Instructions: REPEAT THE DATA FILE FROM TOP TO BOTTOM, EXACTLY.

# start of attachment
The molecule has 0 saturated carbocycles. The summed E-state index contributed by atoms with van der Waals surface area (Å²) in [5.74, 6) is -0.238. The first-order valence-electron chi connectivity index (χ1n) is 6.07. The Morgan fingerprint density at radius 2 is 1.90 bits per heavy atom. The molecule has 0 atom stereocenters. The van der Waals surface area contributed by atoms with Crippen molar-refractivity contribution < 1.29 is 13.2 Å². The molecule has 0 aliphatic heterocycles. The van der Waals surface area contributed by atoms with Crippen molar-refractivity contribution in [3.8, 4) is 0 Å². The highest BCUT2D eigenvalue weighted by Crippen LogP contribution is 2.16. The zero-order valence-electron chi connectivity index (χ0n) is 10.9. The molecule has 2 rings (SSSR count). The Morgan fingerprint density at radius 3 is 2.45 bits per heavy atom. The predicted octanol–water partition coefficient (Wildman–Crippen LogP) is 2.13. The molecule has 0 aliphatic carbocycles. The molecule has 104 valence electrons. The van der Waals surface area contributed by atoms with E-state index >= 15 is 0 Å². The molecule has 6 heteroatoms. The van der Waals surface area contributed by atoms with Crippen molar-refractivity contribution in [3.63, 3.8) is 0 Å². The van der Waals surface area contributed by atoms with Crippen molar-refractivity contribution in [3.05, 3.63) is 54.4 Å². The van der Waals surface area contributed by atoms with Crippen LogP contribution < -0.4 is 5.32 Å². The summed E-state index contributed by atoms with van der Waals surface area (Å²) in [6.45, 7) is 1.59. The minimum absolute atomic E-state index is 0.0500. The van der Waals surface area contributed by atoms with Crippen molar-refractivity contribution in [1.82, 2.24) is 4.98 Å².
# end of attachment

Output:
The molecule has 0 saturated carbocycles. The summed E-state index contributed by atoms with van der Waals surface area (Å²) in [5.74, 6) is -0.238. The first-order valence-electron chi connectivity index (χ1n) is 6.07. The Morgan fingerprint density at radius 2 is 1.90 bits per heavy atom. The molecule has 0 atom stereocenters. The van der Waals surface area contributed by atoms with Crippen molar-refractivity contribution < 1.29 is 13.2 Å². The molecule has 0 aliphatic heterocycles. The van der Waals surface area contributed by atoms with Crippen molar-refractivity contribution in [3.8, 4) is 0 Å². The highest BCUT2D eigenvalue weighted by Crippen LogP contribution is 2.16. The zero-order valence-electron chi connectivity index (χ0n) is 10.9. The molecule has 2 rings (SSSR count). The Morgan fingerprint density at radius 3 is 2.45 bits per heavy atom. The predicted octanol–water partition coefficient (Wildman–Crippen LogP) is 2.13. The molecule has 0 aliphatic carbocycles. The molecule has 104 valence electrons. The van der Waals surface area contributed by atoms with E-state index >= 15 is 0 Å². The molecule has 6 heteroatoms. The van der Waals surface area contributed by atoms with Crippen molar-refractivity contribution in [3.63, 3.8) is 0 Å². The van der Waals surface area contributed by atoms with Crippen molar-refractivity contribution in [3.05, 3.63) is 54.4 Å². The van der Waals surface area contributed by atoms with Crippen LogP contribution < -0.4 is 5.32 Å². The summed E-state index contributed by atoms with van der Waals surface area (Å²) in [6.45, 7) is 1.59. The minimum absolute atomic E-state index is 0.0500. The van der Waals surface area contributed by atoms with Crippen molar-refractivity contribution in [1.82, 2.24) is 4.98 Å².